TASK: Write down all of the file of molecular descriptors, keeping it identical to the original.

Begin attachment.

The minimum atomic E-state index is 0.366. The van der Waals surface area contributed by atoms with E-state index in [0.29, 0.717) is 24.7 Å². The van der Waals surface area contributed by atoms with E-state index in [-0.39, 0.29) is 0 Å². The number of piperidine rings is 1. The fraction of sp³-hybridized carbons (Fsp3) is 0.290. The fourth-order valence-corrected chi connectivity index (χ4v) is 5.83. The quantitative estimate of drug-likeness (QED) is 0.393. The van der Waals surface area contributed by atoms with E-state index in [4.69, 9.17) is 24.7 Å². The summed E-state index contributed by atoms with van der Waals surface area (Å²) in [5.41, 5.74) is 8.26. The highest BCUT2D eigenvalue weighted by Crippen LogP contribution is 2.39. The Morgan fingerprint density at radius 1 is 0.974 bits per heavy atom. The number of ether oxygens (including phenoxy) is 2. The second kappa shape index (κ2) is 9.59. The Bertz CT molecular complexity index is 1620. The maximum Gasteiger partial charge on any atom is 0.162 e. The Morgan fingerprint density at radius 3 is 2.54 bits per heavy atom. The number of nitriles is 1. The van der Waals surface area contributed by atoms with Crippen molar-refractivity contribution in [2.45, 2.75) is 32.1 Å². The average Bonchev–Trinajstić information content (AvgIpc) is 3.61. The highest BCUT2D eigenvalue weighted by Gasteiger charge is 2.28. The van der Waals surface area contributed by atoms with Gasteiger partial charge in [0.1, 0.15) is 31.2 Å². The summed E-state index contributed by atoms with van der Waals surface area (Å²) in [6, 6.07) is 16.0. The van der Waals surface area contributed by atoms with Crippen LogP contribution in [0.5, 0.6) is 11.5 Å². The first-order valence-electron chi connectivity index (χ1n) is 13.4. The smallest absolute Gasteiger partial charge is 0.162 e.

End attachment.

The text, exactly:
The minimum atomic E-state index is 0.366. The van der Waals surface area contributed by atoms with E-state index in [0.29, 0.717) is 24.7 Å². The van der Waals surface area contributed by atoms with E-state index in [-0.39, 0.29) is 0 Å². The number of piperidine rings is 1. The fraction of sp³-hybridized carbons (Fsp3) is 0.290. The fourth-order valence-corrected chi connectivity index (χ4v) is 5.83. The quantitative estimate of drug-likeness (QED) is 0.393. The van der Waals surface area contributed by atoms with E-state index in [4.69, 9.17) is 24.7 Å². The summed E-state index contributed by atoms with van der Waals surface area (Å²) in [5.41, 5.74) is 8.26. The highest BCUT2D eigenvalue weighted by Crippen LogP contribution is 2.39. The Morgan fingerprint density at radius 1 is 0.974 bits per heavy atom. The number of ether oxygens (including phenoxy) is 2. The second kappa shape index (κ2) is 9.59. The Bertz CT molecular complexity index is 1620. The maximum Gasteiger partial charge on any atom is 0.162 e. The Morgan fingerprint density at radius 3 is 2.54 bits per heavy atom. The number of nitriles is 1. The van der Waals surface area contributed by atoms with Crippen molar-refractivity contribution in [2.45, 2.75) is 32.1 Å². The average Bonchev–Trinajstić information content (AvgIpc) is 3.61. The highest BCUT2D eigenvalue weighted by Gasteiger charge is 2.28. The van der Waals surface area contributed by atoms with Gasteiger partial charge in [0.1, 0.15) is 31.2 Å². The summed E-state index contributed by atoms with van der Waals surface area (Å²) in [6, 6.07) is 16.0. The van der Waals surface area contributed by atoms with Crippen LogP contribution in [0.5, 0.6) is 11.5 Å². The first-order valence-electron chi connectivity index (χ1n) is 13.4. The smallest absolute Gasteiger partial charge is 0.162 e.